Satisfactory control was achieved in two-thirds of patients in this study. All but one of those with excellent primary outcome likewise achieved satisfactory control post-operatively. Overall there were significant improvements in median angle of deviation and NCS. The risk of developing amblyopia, losing stereoacuity, or deteriorating to constant exotropia after surgery was slight. However, the 37% poor surgical outcome and 15% over-correction rate is of concern. Some authors have found over-correction rates as low as 023 and 2.5%9 but these studies were less stringent in their classification of an over-correction (>5 and >10 PD ET respectively). Conversely, others have reported rates comparable to those found in the current study. For example 12% in Ruttum et al6 although they also categorised over-correction as >5 PD; moreover the average age was 14.7 years. Ing et al,24 ,25 who defined successful alignment as the absence of any postoperative tropia, recorded an over-correction rate of 17% in children of an average age akin to our study.

We are unable to identify any particular causes of long-term over-correction as we found no relationship between this and any characteristics including age, surgery type or dose. This implies that one of the main risks of X(T) surgery, over-correction, cannot be avoided merely by getting the dosage right: a randomised controlled trial (RCT) would shed light on this. Our data do suggest that initial over-correction is not necessarily beneficial to longer-term outcome, adding to the growing literature that this is not always the case.9 ,10 ,22 Indeed, 40% of those initially over-corrected remained so at their last postoperative visit and even a small initial over-correction did not predict success.

In terms of limitations, the average postoperative follow-up period was around 2 years and while this is not particularly prolonged the study was not set up to determine outcomes beyond this. Surgery was not performed in one-third of participating hospitals throughout the course of the study, indicating variation in the criteria for surgical intervention, as does the relatively low rate of further intervention in those who remained overcorrected. There is little evidence regarding the natural course of childhood X(T)26 and we cannot be certain that spontaneous improvement over time is any less likely than a good outcome following surgery. In the absence of such knowledge, surgery will continue to be offered by clinicians and requested by parents and although the chances of a good result are reasonable the cause or causes of over-correction remain unclear. This highlights the need for RCTs with tightly-defined criteria regarding indications for surgery, surgical dose, management of over-corrections, and definition of surgical success. This task is far from straightforward, particularly if the expectations of parents are considered: it has been shown that surgical success rates do not necessarily parallel, and can be lower than, levels of patient satisfaction.12 Nevertheless we believe any future studies should incorporate sensory and control outcomes alongside the more customary motor criteria as benchmarks for success, and we encourage clinicians to take into account patient/parental opinion regarding what constitutes a desirable outcome.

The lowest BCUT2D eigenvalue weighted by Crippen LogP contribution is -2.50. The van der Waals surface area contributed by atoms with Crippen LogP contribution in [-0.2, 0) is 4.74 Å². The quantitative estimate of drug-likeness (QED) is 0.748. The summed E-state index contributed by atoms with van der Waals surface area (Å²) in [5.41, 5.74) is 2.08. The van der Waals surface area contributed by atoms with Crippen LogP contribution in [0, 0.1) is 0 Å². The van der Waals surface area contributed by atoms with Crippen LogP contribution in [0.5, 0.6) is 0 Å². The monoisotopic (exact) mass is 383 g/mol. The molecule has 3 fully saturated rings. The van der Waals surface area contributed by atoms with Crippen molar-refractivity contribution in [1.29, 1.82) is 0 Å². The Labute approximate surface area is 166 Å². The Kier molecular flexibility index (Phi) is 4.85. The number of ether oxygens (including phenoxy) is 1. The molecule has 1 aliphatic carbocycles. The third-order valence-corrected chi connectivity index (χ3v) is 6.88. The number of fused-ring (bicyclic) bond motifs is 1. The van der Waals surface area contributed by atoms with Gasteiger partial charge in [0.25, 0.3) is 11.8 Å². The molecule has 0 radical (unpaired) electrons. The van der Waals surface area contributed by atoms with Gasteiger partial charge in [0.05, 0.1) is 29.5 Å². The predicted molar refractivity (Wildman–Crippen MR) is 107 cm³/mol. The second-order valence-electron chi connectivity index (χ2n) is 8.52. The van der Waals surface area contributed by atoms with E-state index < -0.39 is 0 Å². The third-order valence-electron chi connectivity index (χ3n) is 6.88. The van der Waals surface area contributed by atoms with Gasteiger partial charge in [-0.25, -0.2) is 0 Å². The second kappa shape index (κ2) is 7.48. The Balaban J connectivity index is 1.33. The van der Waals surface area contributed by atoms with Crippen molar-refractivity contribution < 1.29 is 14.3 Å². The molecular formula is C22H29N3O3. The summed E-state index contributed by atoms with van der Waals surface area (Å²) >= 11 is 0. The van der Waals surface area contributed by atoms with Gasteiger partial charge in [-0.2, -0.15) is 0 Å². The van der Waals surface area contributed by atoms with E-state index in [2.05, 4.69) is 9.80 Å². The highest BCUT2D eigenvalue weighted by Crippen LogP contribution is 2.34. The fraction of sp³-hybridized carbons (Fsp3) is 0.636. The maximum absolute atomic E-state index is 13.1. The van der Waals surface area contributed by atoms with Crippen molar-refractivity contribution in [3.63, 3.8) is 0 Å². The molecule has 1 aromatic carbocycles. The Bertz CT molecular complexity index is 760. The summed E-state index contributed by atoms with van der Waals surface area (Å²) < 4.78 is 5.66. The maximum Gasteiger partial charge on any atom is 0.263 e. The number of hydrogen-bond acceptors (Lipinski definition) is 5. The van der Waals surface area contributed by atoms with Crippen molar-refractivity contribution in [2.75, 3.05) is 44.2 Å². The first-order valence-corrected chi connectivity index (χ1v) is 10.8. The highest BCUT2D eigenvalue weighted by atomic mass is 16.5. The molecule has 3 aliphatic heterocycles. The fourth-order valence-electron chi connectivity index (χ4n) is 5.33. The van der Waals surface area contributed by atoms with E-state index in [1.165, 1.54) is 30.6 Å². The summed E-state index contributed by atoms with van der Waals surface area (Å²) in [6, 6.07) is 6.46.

This article was written on behalf of the Improving Outcomes in Intermittent Exotropia (IOXT) Study group. We wish to thank the orthoptists and ophthalmologists at all IOXT collaborating centres, and the parents who agreed to take part in the study.


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Supplementary materials


  • Contributors DB: study design, obtaining funding, data analysis and interpretation, statistical analysis, literature search and manuscript preparation, revising manuscript, final approval of the manuscript. CJP: acquisition of data, data analysis and interpretation, revising manuscript, final approval of the manuscript. JS: study conception and design, obtaining funding, data analysis and interpretation, revising manuscript, final approval of manuscript. RT: study conception and design, acquisition of data, data analysis and interpretation, drafting and revising manuscript, final approval of the manuscript. PT: acquisition of data, data analysis and interpretation, drafting and revising manuscript, final approval of manuscript. MPC: study conception and design, obtaining funding, acquisition of data, data analysis and interpretation, drafting and revising manuscript, final approval of manuscript, overall supervision.

  • Funding This work was funded by grants from the Guide Dogs for the Blind Association, UK and The BUPA Foundation, UK. The funders were not involved in the study design; the collection, analysis or interpretation data; in writing the report; or in the decision to submit the paper for publication.

  • Competing interests None.

  • Ethics approval North West Multi-Centre Research Ethics Committee.

  • Provenance and peer review Not commissioned; externally peer reviewed.